California Gov. Arnold Schwarzenegger’s “Million Solar Roofs” program (the state Senate bill known as SB1), which would give billions of tax dollars to the solar power industry and force home builders to offer solar power as a standard component of all new home construction, died in the state’s assembly September 8. Spiraling cost estimates largely killed the bill.
High Prices Limit Value
Solar power has remained prohibitively expensive throughout the United States. This is the case despite a federal tax credit on solar energy equipment of between 10 and 30 percent, and a $2.60-per-watt-capacity California state subsidy for solar power.
“The current technology for solar is just not even close to cost-competitive,” Severin Borenstein, director of the University of California Energy Institute, told Greenwire on September 20. “The best estimates of the production costs are 30 to 35 cents per kilowatt hour, which is more than three times what it costs to produce [from] conventional fuels and even wind.”
As a result, solar power accounts for less than 1 percent of U.S. power generation. This is true even in Southern California, which receives significantly more sunshine than most other regions of the country.
“The United States has the greatest solar resources of any developed country in the world, and yet solar represents less than one-tenth of 1 percent of all the installed capacity in the United States,” Rhone Resch, executive director of the Solar Energy Industries Association, told Greenwire.
Hefty Costs Doomed Bill
SB1 aimed to place solar power systems on the roofs of half of all new homes built in the state. In a bid to boost the appeal of solar power, the bill contained a patchwork of electricity price hikes, subsidies, and installation mandates designed to boost solar power, despite its prohibitive cost, to a 5 percent share of electric power generation in the state.
Supporters admitted electricity rates would rise as a result of the bill. The San Diego Union-Tribune reported the rate hikes would be a few dollars per year per average customer, based on figures supplied by supporters of the Million Roofs proposal.
The program’s costs sealed its doom in the California assembly. Each rooftop solar power system would have cost approximately $27,000 and would have provided only about half of a home’s power needs. According to the September 20 Greenwire, solar industry officials expect prices to climb in the near future even without the new mandates because of a shortage of silicon necessary for the systems.
Union Wages Were Final Straw
SB1 also became embroiled in partisan bickering over rooftop installation procedures. A Democrat-controlled committee in the assembly insisted workers installing solar power systems on commercial facilities be paid at prevailing union wages. After failing to block the union wage requirement, Schwarzenegger and SB1’s Republican co-author, Sen. John Campbell (R-Irvine), withdrew their support for the legislation, conceding the program would be too expensive.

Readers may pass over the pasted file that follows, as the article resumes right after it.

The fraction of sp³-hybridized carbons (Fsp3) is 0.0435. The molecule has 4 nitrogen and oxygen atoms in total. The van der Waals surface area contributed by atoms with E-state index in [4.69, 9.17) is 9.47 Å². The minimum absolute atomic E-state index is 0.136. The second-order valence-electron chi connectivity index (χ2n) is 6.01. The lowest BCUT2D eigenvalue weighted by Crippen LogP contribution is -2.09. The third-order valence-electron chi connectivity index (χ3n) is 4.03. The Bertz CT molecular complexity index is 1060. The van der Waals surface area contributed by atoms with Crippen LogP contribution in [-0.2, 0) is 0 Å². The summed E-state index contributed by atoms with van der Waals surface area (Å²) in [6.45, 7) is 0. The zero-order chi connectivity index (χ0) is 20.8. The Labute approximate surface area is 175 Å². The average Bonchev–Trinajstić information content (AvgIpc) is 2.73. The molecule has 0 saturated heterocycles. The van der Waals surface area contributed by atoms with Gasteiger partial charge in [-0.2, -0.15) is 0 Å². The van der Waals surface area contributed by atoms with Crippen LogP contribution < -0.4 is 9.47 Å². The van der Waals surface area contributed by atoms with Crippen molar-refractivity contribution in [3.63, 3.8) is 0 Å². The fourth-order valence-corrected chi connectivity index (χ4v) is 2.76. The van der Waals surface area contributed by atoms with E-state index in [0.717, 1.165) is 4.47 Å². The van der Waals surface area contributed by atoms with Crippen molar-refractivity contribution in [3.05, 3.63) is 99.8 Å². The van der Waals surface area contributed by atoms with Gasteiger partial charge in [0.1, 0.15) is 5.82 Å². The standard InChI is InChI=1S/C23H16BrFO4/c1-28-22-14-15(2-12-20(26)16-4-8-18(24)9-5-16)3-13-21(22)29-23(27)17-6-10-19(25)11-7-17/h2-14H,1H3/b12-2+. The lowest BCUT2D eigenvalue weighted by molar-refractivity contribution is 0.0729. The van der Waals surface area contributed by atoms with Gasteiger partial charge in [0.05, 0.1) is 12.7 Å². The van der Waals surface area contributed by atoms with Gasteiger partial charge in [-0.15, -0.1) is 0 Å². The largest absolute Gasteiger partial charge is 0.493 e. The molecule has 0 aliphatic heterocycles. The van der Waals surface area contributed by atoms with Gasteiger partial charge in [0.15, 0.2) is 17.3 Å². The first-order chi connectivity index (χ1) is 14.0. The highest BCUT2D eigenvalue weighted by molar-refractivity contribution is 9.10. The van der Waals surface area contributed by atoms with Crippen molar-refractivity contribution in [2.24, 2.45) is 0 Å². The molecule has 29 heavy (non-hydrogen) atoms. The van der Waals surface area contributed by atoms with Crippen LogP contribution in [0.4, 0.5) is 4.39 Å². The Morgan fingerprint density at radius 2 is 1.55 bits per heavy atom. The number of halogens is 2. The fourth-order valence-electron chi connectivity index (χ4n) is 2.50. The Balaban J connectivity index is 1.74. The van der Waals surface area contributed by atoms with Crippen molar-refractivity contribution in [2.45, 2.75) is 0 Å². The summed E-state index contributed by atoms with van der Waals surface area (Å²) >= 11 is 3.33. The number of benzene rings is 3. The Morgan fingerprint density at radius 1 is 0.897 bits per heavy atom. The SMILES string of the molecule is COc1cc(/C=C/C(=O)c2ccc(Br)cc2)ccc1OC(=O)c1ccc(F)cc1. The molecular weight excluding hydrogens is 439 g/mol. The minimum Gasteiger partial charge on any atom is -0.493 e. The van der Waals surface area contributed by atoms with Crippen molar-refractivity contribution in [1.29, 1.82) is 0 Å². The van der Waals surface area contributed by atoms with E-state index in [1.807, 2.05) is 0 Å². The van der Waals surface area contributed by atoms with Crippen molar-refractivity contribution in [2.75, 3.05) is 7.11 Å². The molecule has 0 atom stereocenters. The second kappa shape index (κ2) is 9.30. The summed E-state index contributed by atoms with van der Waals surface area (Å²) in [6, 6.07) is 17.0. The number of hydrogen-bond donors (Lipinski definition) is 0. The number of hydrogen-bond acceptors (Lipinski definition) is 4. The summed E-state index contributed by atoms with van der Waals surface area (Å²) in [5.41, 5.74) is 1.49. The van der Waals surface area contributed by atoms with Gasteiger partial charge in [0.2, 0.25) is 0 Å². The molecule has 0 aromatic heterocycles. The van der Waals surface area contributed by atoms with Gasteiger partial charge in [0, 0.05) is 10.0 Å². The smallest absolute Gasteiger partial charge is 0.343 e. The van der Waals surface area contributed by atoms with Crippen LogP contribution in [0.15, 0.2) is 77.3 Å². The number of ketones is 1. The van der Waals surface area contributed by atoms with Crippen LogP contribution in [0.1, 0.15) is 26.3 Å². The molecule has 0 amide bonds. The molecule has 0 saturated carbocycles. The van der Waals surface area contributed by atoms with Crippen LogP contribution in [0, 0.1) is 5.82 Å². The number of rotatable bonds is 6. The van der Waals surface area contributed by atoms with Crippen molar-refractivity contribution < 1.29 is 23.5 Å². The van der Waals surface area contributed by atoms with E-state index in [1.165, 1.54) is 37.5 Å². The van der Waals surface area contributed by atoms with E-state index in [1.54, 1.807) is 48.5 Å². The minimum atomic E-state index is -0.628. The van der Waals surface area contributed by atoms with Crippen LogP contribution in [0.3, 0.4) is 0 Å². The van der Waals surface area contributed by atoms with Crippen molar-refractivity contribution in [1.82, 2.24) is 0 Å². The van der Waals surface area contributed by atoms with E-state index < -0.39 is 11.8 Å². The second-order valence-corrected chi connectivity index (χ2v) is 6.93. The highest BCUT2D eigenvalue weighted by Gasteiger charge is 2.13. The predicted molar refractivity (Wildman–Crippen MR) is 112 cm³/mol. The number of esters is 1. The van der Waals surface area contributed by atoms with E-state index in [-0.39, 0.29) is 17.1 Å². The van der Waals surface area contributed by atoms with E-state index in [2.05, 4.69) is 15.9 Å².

“Solar is the single most expensive electric technology there is,” said Tom Tanton, senior fellow with the Institute for Energy Research. “Solar is two to three times as expensive as other sources. In a state with already high energy costs, it simply doesn’t make sense to require–with high taxpayer subsidies and mandatory purchases–the addition of more high-cost generation.
“If solar is so great, why don’t people buy solar panels on their own?” Tanton added. “The answer is simple: They cost too much and produce too little.”
Back-Door Implementation Possible
The bill’s death in the state legislature does not necessarily end the proposed program’s prospects. Solar industry advocates already have begun laying the groundwork for reconsideration of the bill in 2006. And Schwarzenegger has pledged to bypass the legislature and submit his proposal, absent the prevailing union wage mandate, to the California Public Utilities Commission (PUC), which can adopt much of the program without the legislature’s approval.
“We can go to the PUC and implement the policy of SB1, and that is where we will be going,” Schwarzenegger aide Richard Costigan told reporters assembled at a news conference, according to the September 9 San Diego Union-Tribune.
“My question is, if you thought you could do this through the PUC, why did you spend two years trying to run legislation?” countered Assemblyman Lloyd Levine (D-Sherman Oaks).
“I’m sure the proposal will come back in some reincarnation, but maybe by then folks will see the proposal for the bad public policy that it is,” Tanton said. “Governor Schwarzenegger, legislative leaders, and the CPUC should let the sun set on this bad policy idea.”
“Until we get control of the cost side of it, it’s just not honest to say that it’s a technology that’s ready to be rolled out,” added Borenstein in the September 20 Greenwire.
James M. Taylor ([email protected]) is managing editor of Environment & Climate News.
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